Fed up of missing putts from inside of 10 feet all the time? Well don't beat yourself up too much as PGA Tour players have a tough time from the same distance, too.
Okay, they do drain 56% of their putts from seven feet, but they only hole out from 10 feet 38% of the time on average.
They also hole out 96% of the time from three feet, so not even the world's best players convert the shorties.
The next time you miss from close range, by all means tut and slap the leg, but don't get too down about it.
Even Rory McIlroy misses them.
We picked up this cool graphic from PGA Tour putting coach Marcus Potter earlier today, with stats from the PGA Tour's ShotLink data.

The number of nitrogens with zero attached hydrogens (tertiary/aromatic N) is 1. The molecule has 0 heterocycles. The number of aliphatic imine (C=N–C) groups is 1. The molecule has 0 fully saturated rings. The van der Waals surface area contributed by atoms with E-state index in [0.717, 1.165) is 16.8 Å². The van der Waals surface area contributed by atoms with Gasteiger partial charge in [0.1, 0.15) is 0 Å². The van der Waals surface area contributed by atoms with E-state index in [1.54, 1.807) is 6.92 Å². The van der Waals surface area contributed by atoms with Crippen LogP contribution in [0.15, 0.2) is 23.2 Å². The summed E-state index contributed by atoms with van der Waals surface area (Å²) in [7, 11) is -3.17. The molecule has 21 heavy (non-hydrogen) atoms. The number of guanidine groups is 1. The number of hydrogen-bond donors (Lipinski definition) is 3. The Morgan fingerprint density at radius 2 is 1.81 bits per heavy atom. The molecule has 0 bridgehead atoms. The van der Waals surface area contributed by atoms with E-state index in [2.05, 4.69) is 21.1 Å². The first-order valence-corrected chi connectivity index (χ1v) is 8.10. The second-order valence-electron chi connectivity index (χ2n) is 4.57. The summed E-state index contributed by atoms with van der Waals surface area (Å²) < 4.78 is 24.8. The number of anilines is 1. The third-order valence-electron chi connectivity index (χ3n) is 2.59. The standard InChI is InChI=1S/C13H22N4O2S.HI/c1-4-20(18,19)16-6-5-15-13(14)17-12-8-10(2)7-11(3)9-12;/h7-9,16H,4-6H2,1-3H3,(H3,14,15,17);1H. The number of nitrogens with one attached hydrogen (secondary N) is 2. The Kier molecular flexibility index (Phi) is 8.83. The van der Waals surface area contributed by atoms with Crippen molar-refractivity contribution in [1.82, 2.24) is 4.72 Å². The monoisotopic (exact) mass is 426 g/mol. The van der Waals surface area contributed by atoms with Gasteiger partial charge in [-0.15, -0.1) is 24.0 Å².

The graph below highlights the putting probabilities of a one-putt, two-putt and dreaded three-jab + from one to 60 feet.
It also gives you the expected putts from each of those distances.
The biggest difference between PGA Tour players and amateur hacks, at least in our view, is the fact the best players limit their three-jabs compared to the rest of us who typically make a few every round.
Maybe I'm just an average putter, but I can't remember the last time I went a round without at least a trio of three-putts.
Perhaps my iron play has something to answer for there, too.
Check out the data below and see how it compares to your own game on the greens:
|Distance||1 Putt||2 Putt||3 Putt +||Expected Putts|
How does your putting stack up against the PGA Tour average? Share your thoughts and comments over on the GolfMagic social media channels.